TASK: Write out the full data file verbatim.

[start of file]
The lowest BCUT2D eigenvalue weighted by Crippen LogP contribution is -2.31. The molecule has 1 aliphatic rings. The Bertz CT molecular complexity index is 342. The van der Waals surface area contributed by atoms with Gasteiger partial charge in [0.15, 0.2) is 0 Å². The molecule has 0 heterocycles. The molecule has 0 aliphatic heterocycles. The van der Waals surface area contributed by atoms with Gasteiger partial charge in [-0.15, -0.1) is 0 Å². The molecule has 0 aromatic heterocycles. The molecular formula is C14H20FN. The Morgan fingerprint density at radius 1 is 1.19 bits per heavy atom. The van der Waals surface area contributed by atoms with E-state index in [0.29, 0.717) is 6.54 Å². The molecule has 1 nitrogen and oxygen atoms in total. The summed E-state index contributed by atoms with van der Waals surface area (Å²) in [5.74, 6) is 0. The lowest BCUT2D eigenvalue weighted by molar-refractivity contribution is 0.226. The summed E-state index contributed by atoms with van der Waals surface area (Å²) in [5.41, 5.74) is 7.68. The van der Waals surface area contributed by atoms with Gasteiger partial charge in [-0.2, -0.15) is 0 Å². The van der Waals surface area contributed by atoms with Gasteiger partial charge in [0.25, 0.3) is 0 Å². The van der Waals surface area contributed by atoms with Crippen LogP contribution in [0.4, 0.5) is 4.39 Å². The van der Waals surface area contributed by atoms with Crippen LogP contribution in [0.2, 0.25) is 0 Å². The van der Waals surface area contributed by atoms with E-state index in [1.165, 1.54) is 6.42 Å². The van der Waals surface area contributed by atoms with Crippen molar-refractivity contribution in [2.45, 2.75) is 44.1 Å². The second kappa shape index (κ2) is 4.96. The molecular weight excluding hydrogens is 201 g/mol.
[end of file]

The lowest BCUT2D eigenvalue weighted by Crippen LogP contribution is -2.31. The molecule has 1 aliphatic rings. The Bertz CT molecular complexity index is 342. The van der Waals surface area contributed by atoms with Gasteiger partial charge in [0.15, 0.2) is 0 Å². The molecule has 0 heterocycles. The molecule has 0 aliphatic heterocycles. The van der Waals surface area contributed by atoms with Gasteiger partial charge in [-0.15, -0.1) is 0 Å². The molecule has 0 aromatic heterocycles. The molecular formula is C14H20FN. The Morgan fingerprint density at radius 1 is 1.19 bits per heavy atom. The van der Waals surface area contributed by atoms with E-state index in [0.29, 0.717) is 6.54 Å². The molecule has 1 nitrogen and oxygen atoms in total. The summed E-state index contributed by atoms with van der Waals surface area (Å²) in [5.74, 6) is 0. The lowest BCUT2D eigenvalue weighted by molar-refractivity contribution is 0.226. The summed E-state index contributed by atoms with van der Waals surface area (Å²) in [5.41, 5.74) is 7.68. The van der Waals surface area contributed by atoms with Gasteiger partial charge in [-0.2, -0.15) is 0 Å². The van der Waals surface area contributed by atoms with Gasteiger partial charge in [0.25, 0.3) is 0 Å². The van der Waals surface area contributed by atoms with Crippen LogP contribution in [0.4, 0.5) is 4.39 Å². The van der Waals surface area contributed by atoms with Crippen LogP contribution in [0.2, 0.25) is 0 Å². The van der Waals surface area contributed by atoms with E-state index in [1.165, 1.54) is 6.42 Å². The van der Waals surface area contributed by atoms with Crippen molar-refractivity contribution in [2.45, 2.75) is 44.1 Å². The second kappa shape index (κ2) is 4.96. The molecular weight excluding hydrogens is 201 g/mol.